My heart lives in Israel

I was born in Lebanon in 1961, and I grew up in the streets of Beirut. Before the civil war that started in 1975, we played in the streets unsupervised, unaware of the fratricide hatred that was brewing. During the war, I saw Arabs kill Arabs, Muslims kill Muslims, and Christians kill Christians. When the war ended in 1990, a quarter million people had been killed.

We took a country that was thriving and beautiful, and we turned it into ruins. My Lebanon has not yet recovered, 27 years after that war ended.

Next door to Lebanon, I saw a country fending for its life, repelling Arab attack after Arab attack. When they weren’t fighting their attackers, they were building a nation. In only a few decades, they had made the desert bloom, and they were a light unto the nations.

We Arabs chose to fight each other, and we chose to fight the Jews. We chose to make them our enemies rather than our friends, and we chose to destroy rather than to build.

I now live in Canada, a great, beautiful, and successful country, but it will never be truly mine. When I watch events unfolding in the Middle East, my body remains here, but my heart keeps travelling back, and it invariably takes me to Israel.

When Israelis live with daily rocket attacks, my heart is in Israel.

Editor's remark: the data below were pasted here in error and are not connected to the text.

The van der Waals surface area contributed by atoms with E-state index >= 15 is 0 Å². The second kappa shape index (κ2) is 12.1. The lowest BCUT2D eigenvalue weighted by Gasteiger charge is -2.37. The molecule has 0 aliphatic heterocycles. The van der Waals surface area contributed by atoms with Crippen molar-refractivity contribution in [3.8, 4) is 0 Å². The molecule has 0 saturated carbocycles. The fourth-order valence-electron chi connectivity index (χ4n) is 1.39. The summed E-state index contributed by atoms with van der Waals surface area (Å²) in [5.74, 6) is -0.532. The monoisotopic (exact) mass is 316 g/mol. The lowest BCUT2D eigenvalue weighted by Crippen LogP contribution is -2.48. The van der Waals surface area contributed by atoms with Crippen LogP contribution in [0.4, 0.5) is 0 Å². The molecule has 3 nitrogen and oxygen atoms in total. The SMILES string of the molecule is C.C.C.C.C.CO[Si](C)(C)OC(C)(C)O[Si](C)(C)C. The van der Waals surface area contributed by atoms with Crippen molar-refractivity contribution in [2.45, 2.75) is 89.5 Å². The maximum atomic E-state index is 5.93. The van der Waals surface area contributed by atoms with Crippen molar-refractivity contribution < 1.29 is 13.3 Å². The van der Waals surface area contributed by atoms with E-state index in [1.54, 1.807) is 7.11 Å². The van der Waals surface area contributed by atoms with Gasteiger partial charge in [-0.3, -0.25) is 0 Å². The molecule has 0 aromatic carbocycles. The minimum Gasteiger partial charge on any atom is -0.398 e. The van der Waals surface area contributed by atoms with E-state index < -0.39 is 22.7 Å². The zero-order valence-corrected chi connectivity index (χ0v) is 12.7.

When Israelis are stabbed for the crime of being Jews, my heart is in Israel.

When Israel must fight yet one more war that it never wanted to fight, my heart is in Israel.

When one more terror attack kills Israelis who were going to school, or going to work, or going to pray, my heart is in Israel.

When the world condemns Israel for defending itself but ignores that Arabs have rejected peace again and again and again, my heart is in Israel.

When my Lebanon and other criminal Arab regimes gang up to attempt to erase Jewish history in the eternal Jewish city of Jerusalem, my heart is in Israel.

My heart lives in Israel, at the Western Wall in Jerusalem, in an office building in Haifa, or on a bus in the busy streets of Tel Aviv.

As long as Israel must fight for the right to exist, my heart will live in Israel. As long as Israel grows, invents, and thrives despite the bombs and the hatred, my heart will live in Israel. As long as my Lebanon is part of the problem and not part of the solution, my heart will live in Israel.

About the Author
Fred Maroun is a Canadian of Arab origin who lived in Lebanon until 1984, including during 10 years of civil war. Fred supports Israel's right to exist as a Jewish state, and he supports the Palestinians' right to self-determination in their own state. Fred supports a liberal and democratic Middle East where all religions and nationalities, including Palestinians, can co-exist in peace with each other and with Israel, and where human rights are respected. Fred is an atheist, a social liberal, and an advocate of equal rights for LGBT people everywhere.
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